National Center for Physical Acoustics, University of Mississippi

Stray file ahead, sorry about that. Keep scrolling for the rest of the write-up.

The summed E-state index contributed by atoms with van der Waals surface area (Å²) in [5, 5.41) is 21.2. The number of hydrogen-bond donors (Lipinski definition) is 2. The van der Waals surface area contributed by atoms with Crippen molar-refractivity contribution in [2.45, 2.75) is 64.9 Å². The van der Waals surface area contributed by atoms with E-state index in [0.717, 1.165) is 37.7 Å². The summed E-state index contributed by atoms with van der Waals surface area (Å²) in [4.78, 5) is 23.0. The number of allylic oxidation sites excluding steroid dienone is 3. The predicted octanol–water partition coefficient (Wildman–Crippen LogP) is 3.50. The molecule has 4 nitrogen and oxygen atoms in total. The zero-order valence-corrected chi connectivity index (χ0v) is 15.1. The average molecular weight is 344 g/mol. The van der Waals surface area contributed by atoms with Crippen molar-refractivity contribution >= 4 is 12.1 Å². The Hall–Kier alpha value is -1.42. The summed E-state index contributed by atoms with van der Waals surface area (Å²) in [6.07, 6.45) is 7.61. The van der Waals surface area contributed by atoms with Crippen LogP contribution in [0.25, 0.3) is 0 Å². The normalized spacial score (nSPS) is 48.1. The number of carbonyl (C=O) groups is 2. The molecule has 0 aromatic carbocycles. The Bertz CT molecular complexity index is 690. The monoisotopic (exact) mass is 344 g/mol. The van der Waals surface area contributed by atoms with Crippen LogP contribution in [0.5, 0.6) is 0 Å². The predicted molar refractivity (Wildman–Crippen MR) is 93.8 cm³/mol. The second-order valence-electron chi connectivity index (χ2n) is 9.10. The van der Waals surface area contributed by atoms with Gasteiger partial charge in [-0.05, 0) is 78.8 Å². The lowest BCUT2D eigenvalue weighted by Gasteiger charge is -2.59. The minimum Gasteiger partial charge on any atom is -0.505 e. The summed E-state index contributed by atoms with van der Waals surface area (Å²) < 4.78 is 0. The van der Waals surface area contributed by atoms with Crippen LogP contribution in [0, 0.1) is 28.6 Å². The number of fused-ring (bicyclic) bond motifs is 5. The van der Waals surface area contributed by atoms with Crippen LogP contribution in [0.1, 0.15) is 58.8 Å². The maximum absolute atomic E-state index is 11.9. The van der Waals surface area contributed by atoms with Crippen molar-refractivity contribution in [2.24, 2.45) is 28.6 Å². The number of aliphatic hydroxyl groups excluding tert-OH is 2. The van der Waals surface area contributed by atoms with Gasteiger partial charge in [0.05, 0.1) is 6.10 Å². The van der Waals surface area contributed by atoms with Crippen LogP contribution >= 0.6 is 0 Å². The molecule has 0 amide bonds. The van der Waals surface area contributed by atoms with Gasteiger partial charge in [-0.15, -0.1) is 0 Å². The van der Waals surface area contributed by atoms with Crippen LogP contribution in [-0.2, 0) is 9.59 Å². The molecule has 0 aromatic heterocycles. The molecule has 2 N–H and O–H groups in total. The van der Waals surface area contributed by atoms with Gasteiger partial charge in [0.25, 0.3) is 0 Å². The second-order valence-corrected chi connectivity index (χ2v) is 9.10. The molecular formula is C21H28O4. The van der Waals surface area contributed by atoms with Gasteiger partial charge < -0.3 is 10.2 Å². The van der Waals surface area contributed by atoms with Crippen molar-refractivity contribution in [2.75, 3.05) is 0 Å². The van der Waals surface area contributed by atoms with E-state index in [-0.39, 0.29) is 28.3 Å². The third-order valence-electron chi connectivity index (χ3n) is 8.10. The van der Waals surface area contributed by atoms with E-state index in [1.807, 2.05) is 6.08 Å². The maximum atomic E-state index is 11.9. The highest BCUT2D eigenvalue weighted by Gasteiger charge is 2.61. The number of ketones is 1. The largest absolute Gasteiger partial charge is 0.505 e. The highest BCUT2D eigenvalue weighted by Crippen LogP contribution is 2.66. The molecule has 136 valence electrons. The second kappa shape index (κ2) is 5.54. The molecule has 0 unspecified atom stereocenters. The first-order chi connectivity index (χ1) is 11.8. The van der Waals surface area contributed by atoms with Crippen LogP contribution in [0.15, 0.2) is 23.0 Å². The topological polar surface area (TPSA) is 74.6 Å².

Steep, short-crested waves, as well as a large variety of three-dimensional propagating wave patterns have been created in laboratory, utilizing a plunging half-cone. Monochromatic waves, over a range of frequencies and amplitudes through breaking and including soliton wave groups near resonance, have been observed and studied in a small wave flume. This monochromatic wavemaker creates complex wave patterns which depend upon the wavemaker shape, its frequency, and the tank width. The theory is presented along with computer simulation and experimental data to describe these three-dimensional waves. The effect of viscosity at the wall is taken into account to explain the attenuation of wave energy down-tank. In the neighborhood of the first cut-off frequency, strong nonlinear-effects were observed. Symmetric-standing sloshing waves generated at the wavemaker spontaneously form a moving hump (soliton), which propagates very slowly down-tank. The hump then builds up again in time at the wavemaker and the process is repeated. In the case of two-mode propagation, waves produced are diamond-shaped patterns and propagate in such a way that the amplitude of individual wave crests oscillate with distance down-tank. As a result, intermittent breaking can be caused to occur at specific locations away from the wavemaker. The inception of breaking was found to occur over a range of wave steepness, from a minimum (consistent with other experiments, and decreasing with short-crestedness) to a maximum (close to the Stokes limiting steepness). Breaking was observed to occur, providing: (i) the wave steepness exceeds a threshold (minimum) value; and, simultaneously, (ii) the propagating wave crest reaches a maximum and begins to decline. These observations suggest a new criteria for the inception of breaking.